He was born in Corfu and baptised into the Orthodox church. Later received into the Church of England, many who have known the Duke of Edinburgh bear witness to the depth of his faith and his theological knowledge. A regular visitor to Mount Athos, and a keen questioner of preachers, his faith was much more than nominal.
With a childhood marred by political turmoil and danger, as his family fled from Greece, Philip was, in many ways, often almost alone in the world as he grew up. Gordonstoun school and the British Royal Navy gave him roots and a home, and with marriage to Princess Elizabeth his life’s path was set.
She described him, in 2012, as a ‘constant strength and guide’ and his supportive role as a husband was one he fulfilled over decades of marriage. It is often said that he felt the loss of his own career keenly, but he became a hardworking member of the Royal Family, taking up causes and projects with formidable energy.
Many of us will have been, or will know, someone who learned a love of the outdoors, spurred on by the Duke of Edinburgh award scheme. Countless young people have learned endurance and survival skills, navigating maps and building fires, walking in the hills and bedding down in tents, achieving things they would not have imagined possible.
Prince Philip has also been a tireless campaigner on behalf of threatened wildlife and for the preservation of the earth.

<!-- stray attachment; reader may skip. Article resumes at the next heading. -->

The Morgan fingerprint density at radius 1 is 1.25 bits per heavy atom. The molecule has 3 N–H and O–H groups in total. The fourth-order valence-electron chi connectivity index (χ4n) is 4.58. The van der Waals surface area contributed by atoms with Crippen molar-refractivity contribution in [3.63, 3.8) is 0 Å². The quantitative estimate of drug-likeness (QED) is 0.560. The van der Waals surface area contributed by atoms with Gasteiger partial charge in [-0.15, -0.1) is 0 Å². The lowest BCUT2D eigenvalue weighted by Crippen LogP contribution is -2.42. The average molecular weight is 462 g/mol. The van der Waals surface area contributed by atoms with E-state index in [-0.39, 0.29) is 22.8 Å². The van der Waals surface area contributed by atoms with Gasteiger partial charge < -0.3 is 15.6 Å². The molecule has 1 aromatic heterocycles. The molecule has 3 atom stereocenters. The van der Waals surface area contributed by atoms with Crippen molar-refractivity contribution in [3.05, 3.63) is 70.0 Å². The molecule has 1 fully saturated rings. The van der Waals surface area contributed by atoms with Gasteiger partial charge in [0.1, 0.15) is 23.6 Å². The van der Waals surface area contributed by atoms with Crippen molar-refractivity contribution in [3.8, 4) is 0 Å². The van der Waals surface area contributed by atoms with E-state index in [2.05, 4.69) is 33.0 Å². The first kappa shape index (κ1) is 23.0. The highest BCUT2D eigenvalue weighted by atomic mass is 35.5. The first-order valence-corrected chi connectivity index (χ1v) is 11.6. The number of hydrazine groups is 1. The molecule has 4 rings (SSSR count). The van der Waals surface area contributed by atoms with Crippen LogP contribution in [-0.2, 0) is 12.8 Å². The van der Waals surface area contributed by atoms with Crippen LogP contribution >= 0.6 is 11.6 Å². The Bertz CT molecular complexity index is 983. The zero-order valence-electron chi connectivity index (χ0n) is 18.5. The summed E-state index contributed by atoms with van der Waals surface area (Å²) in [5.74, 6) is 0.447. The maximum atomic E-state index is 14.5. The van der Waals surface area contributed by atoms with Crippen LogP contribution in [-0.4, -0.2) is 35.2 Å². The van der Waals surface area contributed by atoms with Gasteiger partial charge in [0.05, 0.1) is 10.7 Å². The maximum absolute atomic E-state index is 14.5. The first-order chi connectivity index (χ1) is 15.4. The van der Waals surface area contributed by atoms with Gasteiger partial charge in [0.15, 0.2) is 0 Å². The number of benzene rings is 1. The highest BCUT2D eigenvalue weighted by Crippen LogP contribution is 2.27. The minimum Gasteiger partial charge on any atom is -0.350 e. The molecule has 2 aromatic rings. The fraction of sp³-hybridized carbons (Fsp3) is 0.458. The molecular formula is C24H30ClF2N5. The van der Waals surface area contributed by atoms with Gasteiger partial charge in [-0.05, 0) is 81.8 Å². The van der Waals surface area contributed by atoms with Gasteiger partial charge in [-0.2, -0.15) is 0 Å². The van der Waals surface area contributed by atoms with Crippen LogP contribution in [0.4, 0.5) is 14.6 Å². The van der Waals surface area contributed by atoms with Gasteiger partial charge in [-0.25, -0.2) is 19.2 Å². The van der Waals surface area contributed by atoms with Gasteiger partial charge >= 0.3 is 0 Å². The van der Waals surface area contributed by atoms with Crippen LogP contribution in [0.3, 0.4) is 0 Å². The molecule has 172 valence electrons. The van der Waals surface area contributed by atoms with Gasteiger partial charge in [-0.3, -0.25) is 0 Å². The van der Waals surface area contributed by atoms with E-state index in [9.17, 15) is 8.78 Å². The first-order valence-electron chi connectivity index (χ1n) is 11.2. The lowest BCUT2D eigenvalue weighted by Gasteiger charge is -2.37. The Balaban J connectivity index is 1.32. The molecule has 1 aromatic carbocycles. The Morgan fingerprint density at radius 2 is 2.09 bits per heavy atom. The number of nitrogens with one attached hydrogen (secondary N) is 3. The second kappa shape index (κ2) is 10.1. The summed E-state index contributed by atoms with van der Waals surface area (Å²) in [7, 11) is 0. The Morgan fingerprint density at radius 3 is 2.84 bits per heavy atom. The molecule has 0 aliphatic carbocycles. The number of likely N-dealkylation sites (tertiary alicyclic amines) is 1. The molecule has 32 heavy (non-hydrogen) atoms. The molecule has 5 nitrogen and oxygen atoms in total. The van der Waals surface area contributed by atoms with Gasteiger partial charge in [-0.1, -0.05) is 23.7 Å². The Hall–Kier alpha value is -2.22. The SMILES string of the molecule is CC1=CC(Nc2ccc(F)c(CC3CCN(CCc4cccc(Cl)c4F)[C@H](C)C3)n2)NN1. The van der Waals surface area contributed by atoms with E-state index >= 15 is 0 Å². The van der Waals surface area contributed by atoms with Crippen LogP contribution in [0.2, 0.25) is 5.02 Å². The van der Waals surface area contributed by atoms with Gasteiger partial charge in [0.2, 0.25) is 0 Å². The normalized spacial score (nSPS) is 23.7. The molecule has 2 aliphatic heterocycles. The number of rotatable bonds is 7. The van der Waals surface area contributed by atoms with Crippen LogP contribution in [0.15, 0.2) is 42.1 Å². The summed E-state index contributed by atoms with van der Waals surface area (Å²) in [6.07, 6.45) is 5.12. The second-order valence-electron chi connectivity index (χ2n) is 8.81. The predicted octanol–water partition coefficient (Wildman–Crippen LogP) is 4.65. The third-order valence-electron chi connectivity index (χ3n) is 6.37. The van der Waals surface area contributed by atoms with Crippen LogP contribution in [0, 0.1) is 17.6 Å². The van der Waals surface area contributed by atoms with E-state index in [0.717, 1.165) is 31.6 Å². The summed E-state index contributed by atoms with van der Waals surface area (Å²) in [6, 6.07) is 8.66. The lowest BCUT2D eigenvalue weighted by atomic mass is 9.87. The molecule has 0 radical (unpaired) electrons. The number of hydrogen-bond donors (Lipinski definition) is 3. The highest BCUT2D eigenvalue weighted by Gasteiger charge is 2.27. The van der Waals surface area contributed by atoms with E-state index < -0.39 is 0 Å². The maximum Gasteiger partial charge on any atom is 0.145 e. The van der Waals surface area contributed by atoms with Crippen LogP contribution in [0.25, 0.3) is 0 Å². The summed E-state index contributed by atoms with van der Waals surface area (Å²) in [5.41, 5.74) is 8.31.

Known for his blunt and forthright speech, and for being the man who was always one step behind the Queen, he was a determined supporter of his wife, an energetic sportsman, a committed conservationist, with the strength of character to remain steady through changing and difficult times.
Queen Elizabeth often acknowledged her debt to him and encouraged the whole nation to recognise it too.
At this moment of his death we have an opportunity to reflect and to give thanks, for a life of dedicated service to nation and commonwealth. We pray for his family and closest friends, for those who will mourn and miss him most.
And we draw hope from the faith into which he was baptised, declaring that Christ is risen.
O God, our rock and our redeemer,
we come to worship you
and to give thanks for your servant Philip.
We thank you for his long life,
for his dedicated support of his wife in her vocation as Queen,
and for his service to commonwealth and nation.
We thank you for the Duke of Edinburgh award,
for the work of the World Wide Fund for Nature
and for so many causes he inspired and supported.
We thank you for what he has meant
to each one of us…
We treasure memories
of meeting him ….
We rejoice that he lived and shared
the faith we hold,
and that, by your grace,
he survived danger and threat.
We pray for those who will miss him most
that they may find comfort and hope.
We celebrate and affirm our faith
that death is defeated,
that new life awaits your children,
and that creation is renewed in Christ.
And, in this day and time, we pray,
as we are always glad to pray,
may your Kingdom come. Amen.
May he rest in peace, and rise in glory.
With love and blessings,